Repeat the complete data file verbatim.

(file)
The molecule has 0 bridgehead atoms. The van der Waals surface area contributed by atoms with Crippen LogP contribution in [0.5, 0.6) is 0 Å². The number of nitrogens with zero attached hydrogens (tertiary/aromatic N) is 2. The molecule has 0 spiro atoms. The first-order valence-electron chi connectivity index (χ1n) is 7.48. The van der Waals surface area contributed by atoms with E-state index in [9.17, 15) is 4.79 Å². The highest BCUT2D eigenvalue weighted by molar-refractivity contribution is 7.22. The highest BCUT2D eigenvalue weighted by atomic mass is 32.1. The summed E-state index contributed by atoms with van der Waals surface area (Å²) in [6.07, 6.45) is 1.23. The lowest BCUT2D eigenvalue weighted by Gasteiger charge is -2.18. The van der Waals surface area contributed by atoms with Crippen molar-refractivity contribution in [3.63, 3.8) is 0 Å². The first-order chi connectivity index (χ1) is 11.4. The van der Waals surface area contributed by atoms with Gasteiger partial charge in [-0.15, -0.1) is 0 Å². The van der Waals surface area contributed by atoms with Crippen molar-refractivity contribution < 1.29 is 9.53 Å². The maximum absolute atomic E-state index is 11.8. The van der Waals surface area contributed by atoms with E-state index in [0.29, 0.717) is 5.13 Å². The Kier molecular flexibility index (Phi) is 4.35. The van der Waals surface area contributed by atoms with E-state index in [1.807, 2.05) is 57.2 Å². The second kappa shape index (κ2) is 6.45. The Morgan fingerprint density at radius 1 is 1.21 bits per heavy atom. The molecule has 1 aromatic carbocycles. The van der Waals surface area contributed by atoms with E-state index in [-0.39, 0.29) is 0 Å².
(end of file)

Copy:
The molecule has 0 bridgehead atoms. The van der Waals surface area contributed by atoms with Crippen LogP contribution in [0.5, 0.6) is 0 Å². The number of nitrogens with zero attached hydrogens (tertiary/aromatic N) is 2. The molecule has 0 spiro atoms. The first-order valence-electron chi connectivity index (χ1n) is 7.48. The van der Waals surface area contributed by atoms with E-state index in [9.17, 15) is 4.79 Å². The highest BCUT2D eigenvalue weighted by molar-refractivity contribution is 7.22. The highest BCUT2D eigenvalue weighted by atomic mass is 32.1. The summed E-state index contributed by atoms with van der Waals surface area (Å²) in [6.07, 6.45) is 1.23. The lowest BCUT2D eigenvalue weighted by Gasteiger charge is -2.18. The van der Waals surface area contributed by atoms with Crippen molar-refractivity contribution in [3.63, 3.8) is 0 Å². The first-order chi connectivity index (χ1) is 11.4. The van der Waals surface area contributed by atoms with Gasteiger partial charge in [-0.15, -0.1) is 0 Å². The van der Waals surface area contributed by atoms with Crippen molar-refractivity contribution < 1.29 is 9.53 Å². The maximum absolute atomic E-state index is 11.8. The van der Waals surface area contributed by atoms with E-state index in [0.29, 0.717) is 5.13 Å². The Kier molecular flexibility index (Phi) is 4.35. The van der Waals surface area contributed by atoms with E-state index in [1.807, 2.05) is 57.2 Å². The second kappa shape index (κ2) is 6.45. The Morgan fingerprint density at radius 1 is 1.21 bits per heavy atom. The molecule has 1 aromatic carbocycles. The van der Waals surface area contributed by atoms with E-state index in [-0.39, 0.29) is 0 Å².